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Since its unveiling, the statue has become a popular attraction in its own right which many consider a worthy tribute to the well loved poet and his fight to save the station.

London Visitors is the official blog for the Visiting London Guide .com website. The website was developed to bring practical advice and latest up to date news and reviews of events in London.
Since our launch in January 2014, we have attracted thousands of readers each month, the site is constantly updated.
We have sections on Museums and Art Galleries, Transport, Food and Drink, Places to Stay, Security, Music, Sport, Books and many more.
There are also hundreds of links to interesting articles on our blog.
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Great London Sculptures: Dr Salter’s Daydream in Bermondsey

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Walking along the Thames walk in Bermondsey near the Angel pub, you come across in a family group of sculptures. The scene is entitled Dr. Salter’s Daydream and tells the story of Dr Alfred Salter, his wife Ada Brown and their daughter Joyce with the family cat perched on the wall.

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Alfred Salter was born in nearby Greenwich in 1873 and went on to study medicine at Guy’s Hospital, London. He qualified in 1896 and it looked like he would have a successful career ahead of him in medicine. However, in 1898, Dr Salter became a resident at the Methodist Settlement in Bermondsey and began to work amongst the people who lived in poverty in the area. Many of the population of the area worked in the docks but due to the causal nature of the work it was difficult to have any kind of financial security.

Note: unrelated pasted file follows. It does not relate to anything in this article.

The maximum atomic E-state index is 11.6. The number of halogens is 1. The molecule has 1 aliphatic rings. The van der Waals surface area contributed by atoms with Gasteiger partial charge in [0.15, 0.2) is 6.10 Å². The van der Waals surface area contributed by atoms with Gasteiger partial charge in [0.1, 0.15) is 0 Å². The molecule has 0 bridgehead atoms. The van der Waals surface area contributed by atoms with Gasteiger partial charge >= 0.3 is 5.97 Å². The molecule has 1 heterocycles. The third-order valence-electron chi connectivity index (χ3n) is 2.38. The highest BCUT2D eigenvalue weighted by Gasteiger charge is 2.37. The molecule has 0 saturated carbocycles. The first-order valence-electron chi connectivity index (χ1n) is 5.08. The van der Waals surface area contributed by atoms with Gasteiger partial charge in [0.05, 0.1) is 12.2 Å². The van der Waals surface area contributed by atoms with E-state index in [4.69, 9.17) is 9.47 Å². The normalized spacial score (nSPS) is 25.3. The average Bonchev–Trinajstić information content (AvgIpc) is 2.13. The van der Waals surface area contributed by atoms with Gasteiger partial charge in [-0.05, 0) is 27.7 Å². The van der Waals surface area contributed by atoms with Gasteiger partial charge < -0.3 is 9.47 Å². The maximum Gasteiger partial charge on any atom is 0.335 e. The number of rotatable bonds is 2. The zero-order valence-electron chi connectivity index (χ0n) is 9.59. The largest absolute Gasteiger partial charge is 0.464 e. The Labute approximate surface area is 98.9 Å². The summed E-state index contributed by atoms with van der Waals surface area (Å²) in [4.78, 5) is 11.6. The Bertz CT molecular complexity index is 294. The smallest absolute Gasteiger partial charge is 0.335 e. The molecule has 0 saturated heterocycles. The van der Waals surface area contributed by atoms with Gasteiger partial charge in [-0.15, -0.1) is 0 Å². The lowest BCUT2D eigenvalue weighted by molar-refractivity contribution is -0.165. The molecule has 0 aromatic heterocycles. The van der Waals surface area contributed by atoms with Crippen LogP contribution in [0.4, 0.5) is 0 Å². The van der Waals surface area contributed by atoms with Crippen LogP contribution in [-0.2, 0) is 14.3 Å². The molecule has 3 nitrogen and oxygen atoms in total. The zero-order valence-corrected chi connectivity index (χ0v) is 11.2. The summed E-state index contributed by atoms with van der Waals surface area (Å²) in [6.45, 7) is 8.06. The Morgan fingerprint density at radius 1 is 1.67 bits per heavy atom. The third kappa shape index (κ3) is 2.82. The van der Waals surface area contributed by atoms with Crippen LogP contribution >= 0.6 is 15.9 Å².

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Whilst at the Settlement, Salter set up health insurance schemes and adult education classes and met Ada Brown who shared many of the doctor’s political and social concern views. The Doctor and Ada married in 1900 and in the same year established a medical practice in Bermondsey. The work of the couple led to a the establishment of a pioneering comprehensive health service in the area. To bring more widespread change to the area, Dr Salter and Ada decided to enter the political arena. Salter was elected to Bermondsey Borough Council in 1903, to the London County Council and eventually became a Member of Parliament for the area from 1922 up to the Second World War.

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Ada was elected to Bermondsey Borough Council in 1922, and in the same year was elected as the first female mayor of the borough. Ada became an early pioneer of urban gardening, and organised campaigned against air pollution in London. By the 1930s she had planted thousands of trees, decorated many buildings with window-boxes, and filled disused open spaces with plants and flowers.

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Amid the couple’s social and political work, they had to endure a personal tragedy in 1910, when their eight years old daughter Joyce, died of scarlet fever. The couple carried on their work till the 1940s when first Ada then Dr Salter died.

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To remember and celebrate the lives of the Salter family, a series of sculptures were commissioned and in 1991, sculptor Diane Gorvin unveiled her artwork. Originally Dr. Salter was seated on a bench in old age looking and remembering his young daughter when she was still alive with the cat on the wall. The well-loved sculpture of the Doctor was stolen in 2011 and a new model was made and a sculpture of Ada added which pays tribute to her tree and planting schemes for Bermondsey.


© 2019 Visiting London Guide.com – Photograph by Alan Kean

Since 2014, the family group has graced this lovely spot over looking the Thames and reminds people about some of the area’s history and characters before large-scale redevelopment took place.